Spielberg's Falling Skies Needs To Show Some Guts to Win Our Hearts

Spielberg has for years succeeded with family-orientated fun, but for Falling Skies to steal our hearts it needs to pick at a few scabs and expose the frailties of human race in a world ravaged by Alien invasion...
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Humanity is on the brink of extinction. Billions have been mercilessly wiped out. Cities have fallen. Children have been enslaved by Earth’s new alien overlords whose merciless droids gun down any adult that moves. But despite this, the importance of finding time for those special moments in life like chucking a ball about with your buddies is the key message of ‘Falling Skies’, the show making its UK debut on the FX UK Channel this evening.

With a backdrop of such overwhelming doom-and-gloom, Falling Skies could have been a bleak ‘Battlestar Galactica’-style series focussing on what dastardly deeds lowly, stinkin’ humans will do to each other to survive for a minute or two more. Instead, this glossy import from America largely concerns itself with the importance of friends, family and finding time for that skateboarding session with your kid, despite the chance of being vaporised into a neat, vacuum-able pile by the creepy ‘Skitters’ who are now firmly in charge of the planet.

As the executive producer of ‘Falling Skies’, Steven Spielberg’s heavy, stomping boot,  can be felt all over the start of this sci-fi epic that kicks off six months after the slaughter of much of the human race. The DreamWorks-produced show focuses on the life of the brilliantly-bearded Tom Mason, played by ER’s Noah Wyle, who has had to lose the tweed jacket of his former life as a professor of military history to become an heroic freedom fighter - and dutiful father of three - in the Second Massachusetts, a group of survivors making their way out of Boston, apparently without the alien invaders noticing.

Despite this exhilarating career change, poor Tom has the haunted look of a disgruntled Starbucks employee with three PHD’s as he battles with the Skitters whilst scavenging for supplies with a scouting group and trying to track down his youngest son, who has been captured by the aliens and enslaved through the use of unrealistic spine-clinging parasites.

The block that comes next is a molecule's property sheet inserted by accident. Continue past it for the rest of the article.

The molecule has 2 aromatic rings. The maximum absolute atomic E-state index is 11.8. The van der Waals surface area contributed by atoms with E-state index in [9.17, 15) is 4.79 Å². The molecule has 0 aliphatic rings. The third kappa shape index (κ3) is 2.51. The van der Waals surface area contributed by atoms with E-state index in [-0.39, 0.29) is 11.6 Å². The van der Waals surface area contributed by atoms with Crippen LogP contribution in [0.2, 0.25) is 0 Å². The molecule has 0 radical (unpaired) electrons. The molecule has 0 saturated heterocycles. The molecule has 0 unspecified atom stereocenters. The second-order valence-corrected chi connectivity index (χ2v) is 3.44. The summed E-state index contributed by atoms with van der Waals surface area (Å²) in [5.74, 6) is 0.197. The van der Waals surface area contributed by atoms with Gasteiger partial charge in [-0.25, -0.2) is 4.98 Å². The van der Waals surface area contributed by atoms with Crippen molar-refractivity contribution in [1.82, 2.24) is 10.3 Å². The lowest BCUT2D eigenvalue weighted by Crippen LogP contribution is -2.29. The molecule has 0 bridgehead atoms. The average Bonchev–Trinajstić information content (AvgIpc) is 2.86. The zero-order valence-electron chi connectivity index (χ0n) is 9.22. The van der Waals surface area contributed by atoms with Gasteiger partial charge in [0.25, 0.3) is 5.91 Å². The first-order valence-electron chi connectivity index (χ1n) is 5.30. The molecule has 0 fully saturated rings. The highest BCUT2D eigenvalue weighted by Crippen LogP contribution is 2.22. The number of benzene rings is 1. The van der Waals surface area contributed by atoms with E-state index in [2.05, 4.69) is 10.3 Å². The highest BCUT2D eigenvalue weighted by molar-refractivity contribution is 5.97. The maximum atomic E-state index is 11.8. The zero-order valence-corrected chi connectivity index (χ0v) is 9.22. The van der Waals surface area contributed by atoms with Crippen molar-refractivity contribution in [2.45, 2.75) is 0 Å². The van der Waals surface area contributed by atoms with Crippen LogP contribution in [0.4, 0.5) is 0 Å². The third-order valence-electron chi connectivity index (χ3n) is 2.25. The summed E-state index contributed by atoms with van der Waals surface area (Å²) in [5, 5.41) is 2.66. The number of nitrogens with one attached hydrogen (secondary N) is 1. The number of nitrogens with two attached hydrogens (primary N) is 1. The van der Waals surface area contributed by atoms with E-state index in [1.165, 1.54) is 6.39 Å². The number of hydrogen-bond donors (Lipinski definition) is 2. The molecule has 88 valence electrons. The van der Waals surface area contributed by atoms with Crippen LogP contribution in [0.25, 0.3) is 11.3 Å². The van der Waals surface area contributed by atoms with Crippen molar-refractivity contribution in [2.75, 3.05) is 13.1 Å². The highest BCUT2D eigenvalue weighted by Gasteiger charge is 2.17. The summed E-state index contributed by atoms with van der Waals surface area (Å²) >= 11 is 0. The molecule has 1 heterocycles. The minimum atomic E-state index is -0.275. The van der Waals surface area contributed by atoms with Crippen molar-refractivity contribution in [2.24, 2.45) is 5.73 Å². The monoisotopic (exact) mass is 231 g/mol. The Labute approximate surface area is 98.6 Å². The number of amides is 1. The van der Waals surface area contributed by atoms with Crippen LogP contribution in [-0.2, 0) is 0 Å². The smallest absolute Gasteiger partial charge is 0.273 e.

Falling Skies may need to scratch at a few scabs if it is going to survive as long as the unfeasibly attractive characters that star in the show.

Also on the run from the four-legged buggy monsters and their war machines are hundreds of weary, dusty but largely silent extras from Robert Emmerich movies, swarthy hunks with perfect post-apocalyptic beards, hot babe pediatricians and cute children whose hair is ruffled by ordinary-people turned heroes, who lie through their teeth when telling them their mothers were definitely not blasted into another dimension by the bugs.

Motor cycle gangs have also done well in the survival stakes with one member of a group featuring in the early episodes arguably being the most realistic character of all, having actively enjoyed the lifestyle upgrade that enables him and his colleagues to spend their days drinking heavily, stealing supplies and killing alien nasties rather than being pestered by The Man.

‘Falling Skies’ is still in its early stages, but the fact that this kind of behaviour - all the bad guys share a love of a good booze-up - is frowned upon by the writers suggests that this is going to be a different kind of experience compared to darker, more philosophical contemporaries like ‘Battlestar Galactica’ and the ‘V’ remake - shows that were reflections on the Iraq war and Hitler’s rise to power.

There’s certainly potential for a poke at the human condition with a few army types itching to declare martial law and the possibility of a spot of Geneva Convention breaking, but the tone of the show focuses on the struggles of one man to be both a good Dad and a make-shift soldier rather than the more depressing tendencies of the human race, not unlike the Spielberg directed, ‘War of the Worlds’, which saw Tom Cruise attempting to reconnect with his children as well as prevent them from becoming Martian food fodder.

There’s nothing necessarily wrong with this more family-orientated approach as Spielberg has proved rather successfully for decades now, but with the current taste for more sci-fi fare of a more gloomy nature, Falling Skies may need to scratch at a few scabs if it is going to survive as long as the unfeasibly attractive characters that star in the show.

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